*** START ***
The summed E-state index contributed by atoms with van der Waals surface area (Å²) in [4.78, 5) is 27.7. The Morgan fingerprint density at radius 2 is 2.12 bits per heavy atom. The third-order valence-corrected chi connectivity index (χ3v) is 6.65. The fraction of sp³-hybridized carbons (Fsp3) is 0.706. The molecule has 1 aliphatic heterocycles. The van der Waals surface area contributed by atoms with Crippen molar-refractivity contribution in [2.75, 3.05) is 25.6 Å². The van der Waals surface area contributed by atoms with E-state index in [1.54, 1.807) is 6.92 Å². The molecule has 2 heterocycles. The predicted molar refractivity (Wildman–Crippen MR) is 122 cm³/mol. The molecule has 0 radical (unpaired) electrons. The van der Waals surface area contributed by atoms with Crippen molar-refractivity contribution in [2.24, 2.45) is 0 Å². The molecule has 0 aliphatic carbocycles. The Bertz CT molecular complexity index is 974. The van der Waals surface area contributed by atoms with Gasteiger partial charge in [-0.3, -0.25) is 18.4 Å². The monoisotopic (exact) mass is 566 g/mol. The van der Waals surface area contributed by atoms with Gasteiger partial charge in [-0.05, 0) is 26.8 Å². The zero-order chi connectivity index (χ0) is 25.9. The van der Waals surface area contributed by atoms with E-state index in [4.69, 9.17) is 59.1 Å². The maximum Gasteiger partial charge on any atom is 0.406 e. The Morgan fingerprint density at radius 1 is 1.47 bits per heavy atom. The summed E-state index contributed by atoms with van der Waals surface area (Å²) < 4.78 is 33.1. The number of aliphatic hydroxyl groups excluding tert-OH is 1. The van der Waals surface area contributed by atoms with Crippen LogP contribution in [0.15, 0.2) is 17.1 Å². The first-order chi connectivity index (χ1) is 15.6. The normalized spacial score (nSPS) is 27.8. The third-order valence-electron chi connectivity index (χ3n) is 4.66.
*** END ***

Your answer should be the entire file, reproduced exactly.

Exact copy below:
The summed E-state index contributed by atoms with van der Waals surface area (Å²) in [4.78, 5) is 27.7. The Morgan fingerprint density at radius 2 is 2.12 bits per heavy atom. The third-order valence-corrected chi connectivity index (χ3v) is 6.65. The fraction of sp³-hybridized carbons (Fsp3) is 0.706. The molecule has 1 aliphatic heterocycles. The van der Waals surface area contributed by atoms with Crippen molar-refractivity contribution in [2.75, 3.05) is 25.6 Å². The van der Waals surface area contributed by atoms with E-state index in [1.54, 1.807) is 6.92 Å². The molecule has 2 heterocycles. The predicted molar refractivity (Wildman–Crippen MR) is 122 cm³/mol. The molecule has 0 radical (unpaired) electrons. The van der Waals surface area contributed by atoms with Crippen molar-refractivity contribution in [2.24, 2.45) is 0 Å². The molecule has 0 aliphatic carbocycles. The Bertz CT molecular complexity index is 974. The van der Waals surface area contributed by atoms with Gasteiger partial charge in [-0.3, -0.25) is 18.4 Å². The monoisotopic (exact) mass is 566 g/mol. The van der Waals surface area contributed by atoms with Gasteiger partial charge in [-0.05, 0) is 26.8 Å². The zero-order chi connectivity index (χ0) is 25.9. The van der Waals surface area contributed by atoms with E-state index in [4.69, 9.17) is 59.1 Å². The maximum Gasteiger partial charge on any atom is 0.406 e. The Morgan fingerprint density at radius 1 is 1.47 bits per heavy atom. The summed E-state index contributed by atoms with van der Waals surface area (Å²) < 4.78 is 33.1. The number of aliphatic hydroxyl groups excluding tert-OH is 1. The van der Waals surface area contributed by atoms with Crippen LogP contribution in [0.15, 0.2) is 17.1 Å². The first-order chi connectivity index (χ1) is 15.6. The normalized spacial score (nSPS) is 27.8. The third-order valence-electron chi connectivity index (χ3n) is 4.66.